BRISTOL, R.I. (WPRI) ─ In an effort to save lives during one of the toughest years to date, the Bristol Police Department is hosted a gun buyback program on Saturday.
The gun buyback took place from 10 a.m. to 2 p.m. at the department headquarters and is sponsored by the Bristol Health Equity Zone and the Matthew Patton Foundation.
The event is described by the police department as a “suicide prevention effort and a harm reduction initiative.”
“While the Town of Bristol does not suffer from a problem with gun violence or firearm-related criminal activity, it is not immune from the effects of self-harm events and instances of depression and suicidality,” the police department said in a statement.
Matthew Patton’s mother, Lynn Patton, tells 12 News she lost her son to suicide upon soon after he returned home from a deployment while serving in the U.S. Military.
Ever since her son died, Lynn said she has been focused on finding mental health solutions for both servicemembers and their families.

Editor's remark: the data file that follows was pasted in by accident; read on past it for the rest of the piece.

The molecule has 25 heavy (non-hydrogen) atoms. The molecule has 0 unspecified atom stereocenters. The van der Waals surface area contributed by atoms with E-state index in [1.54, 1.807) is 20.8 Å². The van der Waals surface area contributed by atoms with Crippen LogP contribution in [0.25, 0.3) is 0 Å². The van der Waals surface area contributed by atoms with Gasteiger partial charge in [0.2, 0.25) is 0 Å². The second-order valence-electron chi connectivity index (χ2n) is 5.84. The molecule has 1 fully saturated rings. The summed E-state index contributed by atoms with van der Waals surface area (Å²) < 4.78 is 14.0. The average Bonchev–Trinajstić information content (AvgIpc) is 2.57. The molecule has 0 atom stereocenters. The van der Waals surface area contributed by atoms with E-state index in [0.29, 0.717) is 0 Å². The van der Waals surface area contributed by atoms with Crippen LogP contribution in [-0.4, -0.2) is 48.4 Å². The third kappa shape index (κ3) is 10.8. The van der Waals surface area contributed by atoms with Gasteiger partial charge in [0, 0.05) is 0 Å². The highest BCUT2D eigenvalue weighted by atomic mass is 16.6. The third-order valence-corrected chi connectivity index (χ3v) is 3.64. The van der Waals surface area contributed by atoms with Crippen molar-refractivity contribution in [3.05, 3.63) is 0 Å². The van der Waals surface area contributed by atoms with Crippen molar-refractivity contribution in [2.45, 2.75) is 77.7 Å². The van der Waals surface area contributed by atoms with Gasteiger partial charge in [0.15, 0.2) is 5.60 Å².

“I don’t want another mother to face what I have faced,” Lynn said, adding that the gun buyback was scheduled just in time.
“This is the time of year this happens, especially with the military,” she explained. “We must educate people that the guns, if they are not wanted, should come off the streets to make it a safer place for everyone.”
Through the gun buyback program, the police department hopes to remove potential means of harm from the homes of residents who are struggling.
“Suicide is becoming an increasing problem,” Emily Pearce-Spence of the Bristol Health Equity Zone said. “We’re doing all we can with a multi-layered approach to reduce suicide in our community.”
The police department is offering financial compensation for unwanted firearms, including:
- Up to $200 for functioning handguns and certain long guns
- Up to $100 for functioning rifles and shotguns
- $500 for firearm that is stolen or connected to a crime
The police department said nonfunctioning weapons and older items will also be accepted for turn-in and a reward.
All of the firearms that were turned in will be tested through department means and by the R.I. State Crime laboratory. The person who is turning in the firearm was required to complete a brief registry for tracking purposes.